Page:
Employers – Know Your Data Breach Laws
Almost every state in the United States has a data breach notification statute. Minnesota created data breach notification statutes some time ago, which provide, in part:
Any person or business that conducts business in [Minnesota], and that owns or licenses data that includes personal information, shall disclose any breach of the security of the system following discovery or notification of the breach . . . to any resident of this state whose unencrypted personal information was, or is reasonably believed to have been, acquired by an unauthorized person. The disclosure must be made in the most expedient time possible . . . .
The entire section of this statute can be seen here: Minn. Stat. § 325E.61. But for the purpose of understanding what this means, the following definitions from the statute are helpful:
– “breach of the security of the system” means unauthorized acquisition of computerized data that compromises the security, confidentiality, or integrity of personal information maintained by the person or business. Good faith acquisition of personal information by an employee or agent of the person or business for the purposes of the person or business is not a breach of the security system, provided that the personal information is not used or subject to further unauthorized disclosure.
– “personal information” means an individual’s first name or first initial and last name in combination with any one or more of the following data elements, when the data element is not secured by encryption or another method of technology that makes electronic data unreadable or unusable, or was secured and the encryption key, password, or other means necessary for reading or using the data was also acquired:
(1) Social Security number;
(2) driver’s license number or Minnesota identification card number; or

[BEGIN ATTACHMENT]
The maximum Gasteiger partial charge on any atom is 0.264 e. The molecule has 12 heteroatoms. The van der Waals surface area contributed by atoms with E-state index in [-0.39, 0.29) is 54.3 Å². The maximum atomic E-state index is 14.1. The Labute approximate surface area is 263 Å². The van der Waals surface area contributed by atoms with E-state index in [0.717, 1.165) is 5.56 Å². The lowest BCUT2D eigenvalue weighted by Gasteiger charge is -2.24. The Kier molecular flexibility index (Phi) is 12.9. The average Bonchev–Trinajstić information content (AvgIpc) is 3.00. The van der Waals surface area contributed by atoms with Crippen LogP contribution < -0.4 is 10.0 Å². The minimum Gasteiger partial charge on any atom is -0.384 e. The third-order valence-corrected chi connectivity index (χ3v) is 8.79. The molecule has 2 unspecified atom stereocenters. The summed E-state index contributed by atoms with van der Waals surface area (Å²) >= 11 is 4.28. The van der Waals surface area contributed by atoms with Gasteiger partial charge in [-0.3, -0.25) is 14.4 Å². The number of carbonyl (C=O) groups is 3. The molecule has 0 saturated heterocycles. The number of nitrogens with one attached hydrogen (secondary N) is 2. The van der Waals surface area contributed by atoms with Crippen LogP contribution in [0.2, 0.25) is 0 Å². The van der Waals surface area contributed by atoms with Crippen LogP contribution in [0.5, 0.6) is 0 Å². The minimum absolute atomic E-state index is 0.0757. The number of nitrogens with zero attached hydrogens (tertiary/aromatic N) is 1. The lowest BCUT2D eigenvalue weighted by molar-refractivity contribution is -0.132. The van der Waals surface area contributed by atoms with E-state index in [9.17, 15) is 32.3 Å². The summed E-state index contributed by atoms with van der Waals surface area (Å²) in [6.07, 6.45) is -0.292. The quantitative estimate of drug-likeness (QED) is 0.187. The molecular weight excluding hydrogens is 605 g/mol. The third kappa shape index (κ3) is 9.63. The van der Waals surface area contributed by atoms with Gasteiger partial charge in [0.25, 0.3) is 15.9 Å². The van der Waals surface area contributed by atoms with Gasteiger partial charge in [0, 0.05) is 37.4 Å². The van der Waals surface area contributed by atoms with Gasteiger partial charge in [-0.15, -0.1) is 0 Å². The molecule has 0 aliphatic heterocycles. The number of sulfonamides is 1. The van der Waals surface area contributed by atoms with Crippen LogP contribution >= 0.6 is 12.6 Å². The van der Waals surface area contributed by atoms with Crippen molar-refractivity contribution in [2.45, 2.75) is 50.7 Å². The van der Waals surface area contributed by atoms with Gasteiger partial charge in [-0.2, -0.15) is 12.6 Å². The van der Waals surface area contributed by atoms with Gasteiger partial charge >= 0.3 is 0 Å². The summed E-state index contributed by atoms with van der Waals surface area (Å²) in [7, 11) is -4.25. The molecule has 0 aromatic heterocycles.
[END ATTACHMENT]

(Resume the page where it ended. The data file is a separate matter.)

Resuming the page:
(3) account number or credit or debit card number, in combination with any required security code, access code, or password that would permit access to an individual’s financial account.
Note that even if an employer does not consider themselves to be the owner or licensee of personal information data, there are still notification requirements for unauthorized access (or what is reasonably believed to be unauthorized accesss) of unencrypted data for those persons or businesses that simply “maintain” personal information.
For those companies with employees, this statute means that employers could be held responsible for complying with the notification statute if a data breach involving “personal information” of employees occurs. For example, if a company’s employee/human resources records are not encrypted, a breach occurs, and just one of those records contains an employee’s first initial or name, last name and social security number, according to the broad language above, that company would need to comply with the notification requirements of the statute and provide notice to each employee whose unencrypted data was, or is reasonably believed to have been, acquired by an unauthorized person. If such a breach impacts more than 500 employees or individuals, additional notification requirements exist under the statute.
Employers should act fast (with assistance from legal counsel) to comply with notification requirements under Minnesota law, and any other state where the Employer has employees, when employee data is acquired or potentially acquired by an unauthorized person.